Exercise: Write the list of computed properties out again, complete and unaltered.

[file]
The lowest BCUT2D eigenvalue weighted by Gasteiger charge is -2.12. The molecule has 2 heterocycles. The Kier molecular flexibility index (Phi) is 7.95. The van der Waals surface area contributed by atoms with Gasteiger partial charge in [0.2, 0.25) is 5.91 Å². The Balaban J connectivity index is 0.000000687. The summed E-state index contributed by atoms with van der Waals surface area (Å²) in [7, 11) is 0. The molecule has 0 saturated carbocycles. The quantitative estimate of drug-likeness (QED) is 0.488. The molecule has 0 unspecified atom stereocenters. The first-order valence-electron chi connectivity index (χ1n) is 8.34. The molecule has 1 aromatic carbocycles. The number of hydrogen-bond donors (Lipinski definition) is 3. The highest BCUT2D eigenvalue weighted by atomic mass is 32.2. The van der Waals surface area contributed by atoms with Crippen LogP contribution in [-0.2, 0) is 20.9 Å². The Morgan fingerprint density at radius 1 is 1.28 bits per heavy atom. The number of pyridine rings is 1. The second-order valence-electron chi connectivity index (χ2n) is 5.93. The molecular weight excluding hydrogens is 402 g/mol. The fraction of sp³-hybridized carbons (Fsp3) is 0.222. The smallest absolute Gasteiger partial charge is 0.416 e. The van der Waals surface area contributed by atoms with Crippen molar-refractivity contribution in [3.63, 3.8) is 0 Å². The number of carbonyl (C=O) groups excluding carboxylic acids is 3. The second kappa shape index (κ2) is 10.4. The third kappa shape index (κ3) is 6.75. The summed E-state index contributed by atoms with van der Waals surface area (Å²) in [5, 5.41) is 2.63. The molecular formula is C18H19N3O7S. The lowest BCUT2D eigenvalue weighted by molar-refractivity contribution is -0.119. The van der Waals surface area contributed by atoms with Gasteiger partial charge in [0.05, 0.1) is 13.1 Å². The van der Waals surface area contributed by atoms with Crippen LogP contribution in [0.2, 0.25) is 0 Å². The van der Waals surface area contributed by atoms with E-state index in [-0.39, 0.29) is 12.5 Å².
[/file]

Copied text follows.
The lowest BCUT2D eigenvalue weighted by Gasteiger charge is -2.12. The molecule has 2 heterocycles. The Kier molecular flexibility index (Phi) is 7.95. The van der Waals surface area contributed by atoms with Gasteiger partial charge in [0.2, 0.25) is 5.91 Å². The Balaban J connectivity index is 0.000000687. The summed E-state index contributed by atoms with van der Waals surface area (Å²) in [7, 11) is 0. The molecule has 0 saturated carbocycles. The quantitative estimate of drug-likeness (QED) is 0.488. The molecule has 0 unspecified atom stereocenters. The first-order valence-electron chi connectivity index (χ1n) is 8.34. The molecule has 1 aromatic carbocycles. The number of hydrogen-bond donors (Lipinski definition) is 3. The highest BCUT2D eigenvalue weighted by atomic mass is 32.2. The van der Waals surface area contributed by atoms with Crippen LogP contribution in [-0.2, 0) is 20.9 Å². The Morgan fingerprint density at radius 1 is 1.28 bits per heavy atom. The number of pyridine rings is 1. The second-order valence-electron chi connectivity index (χ2n) is 5.93. The molecular weight excluding hydrogens is 402 g/mol. The fraction of sp³-hybridized carbons (Fsp3) is 0.222. The smallest absolute Gasteiger partial charge is 0.416 e. The van der Waals surface area contributed by atoms with Crippen molar-refractivity contribution in [3.63, 3.8) is 0 Å². The number of carbonyl (C=O) groups excluding carboxylic acids is 3. The second kappa shape index (κ2) is 10.4. The third kappa shape index (κ3) is 6.75. The summed E-state index contributed by atoms with van der Waals surface area (Å²) in [5, 5.41) is 2.63. The molecular formula is C18H19N3O7S. The lowest BCUT2D eigenvalue weighted by molar-refractivity contribution is -0.119. The van der Waals surface area contributed by atoms with Gasteiger partial charge in [0.05, 0.1) is 13.1 Å². The van der Waals surface area contributed by atoms with Crippen LogP contribution in [0.2, 0.25) is 0 Å². The van der Waals surface area contributed by atoms with E-state index in [-0.39, 0.29) is 12.5 Å².